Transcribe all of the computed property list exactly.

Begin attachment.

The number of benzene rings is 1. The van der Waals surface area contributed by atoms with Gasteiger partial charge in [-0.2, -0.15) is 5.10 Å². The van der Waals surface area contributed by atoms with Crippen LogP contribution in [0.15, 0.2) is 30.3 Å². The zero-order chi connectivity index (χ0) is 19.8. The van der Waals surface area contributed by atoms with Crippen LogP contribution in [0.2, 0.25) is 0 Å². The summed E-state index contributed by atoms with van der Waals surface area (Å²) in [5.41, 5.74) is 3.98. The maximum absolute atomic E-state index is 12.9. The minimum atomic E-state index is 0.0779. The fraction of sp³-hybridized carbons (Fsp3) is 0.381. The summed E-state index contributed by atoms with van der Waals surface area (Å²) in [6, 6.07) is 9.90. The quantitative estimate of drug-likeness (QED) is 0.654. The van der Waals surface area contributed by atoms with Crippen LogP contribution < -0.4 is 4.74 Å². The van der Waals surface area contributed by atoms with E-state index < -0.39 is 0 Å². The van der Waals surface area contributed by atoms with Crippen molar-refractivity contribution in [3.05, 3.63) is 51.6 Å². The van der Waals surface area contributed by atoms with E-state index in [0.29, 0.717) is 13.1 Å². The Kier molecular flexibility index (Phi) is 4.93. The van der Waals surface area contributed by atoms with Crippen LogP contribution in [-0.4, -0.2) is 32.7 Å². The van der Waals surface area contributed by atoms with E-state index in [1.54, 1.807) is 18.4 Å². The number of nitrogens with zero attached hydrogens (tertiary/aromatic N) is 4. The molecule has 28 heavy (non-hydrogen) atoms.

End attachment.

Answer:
The number of benzene rings is 1. The van der Waals surface area contributed by atoms with Gasteiger partial charge in [-0.2, -0.15) is 5.10 Å². The van der Waals surface area contributed by atoms with Crippen LogP contribution in [0.15, 0.2) is 30.3 Å². The zero-order chi connectivity index (χ0) is 19.8. The van der Waals surface area contributed by atoms with Crippen LogP contribution in [0.2, 0.25) is 0 Å². The summed E-state index contributed by atoms with van der Waals surface area (Å²) in [5.41, 5.74) is 3.98. The maximum absolute atomic E-state index is 12.9. The minimum atomic E-state index is 0.0779. The fraction of sp³-hybridized carbons (Fsp3) is 0.381. The summed E-state index contributed by atoms with van der Waals surface area (Å²) in [6, 6.07) is 9.90. The quantitative estimate of drug-likeness (QED) is 0.654. The van der Waals surface area contributed by atoms with Crippen LogP contribution < -0.4 is 4.74 Å². The van der Waals surface area contributed by atoms with E-state index < -0.39 is 0 Å². The van der Waals surface area contributed by atoms with Crippen molar-refractivity contribution in [3.05, 3.63) is 51.6 Å². The van der Waals surface area contributed by atoms with E-state index in [0.29, 0.717) is 13.1 Å². The Kier molecular flexibility index (Phi) is 4.93. The van der Waals surface area contributed by atoms with Crippen LogP contribution in [-0.4, -0.2) is 32.7 Å². The van der Waals surface area contributed by atoms with E-state index in [1.54, 1.807) is 18.4 Å². The number of nitrogens with zero attached hydrogens (tertiary/aromatic N) is 4. The molecule has 28 heavy (non-hydrogen) atoms.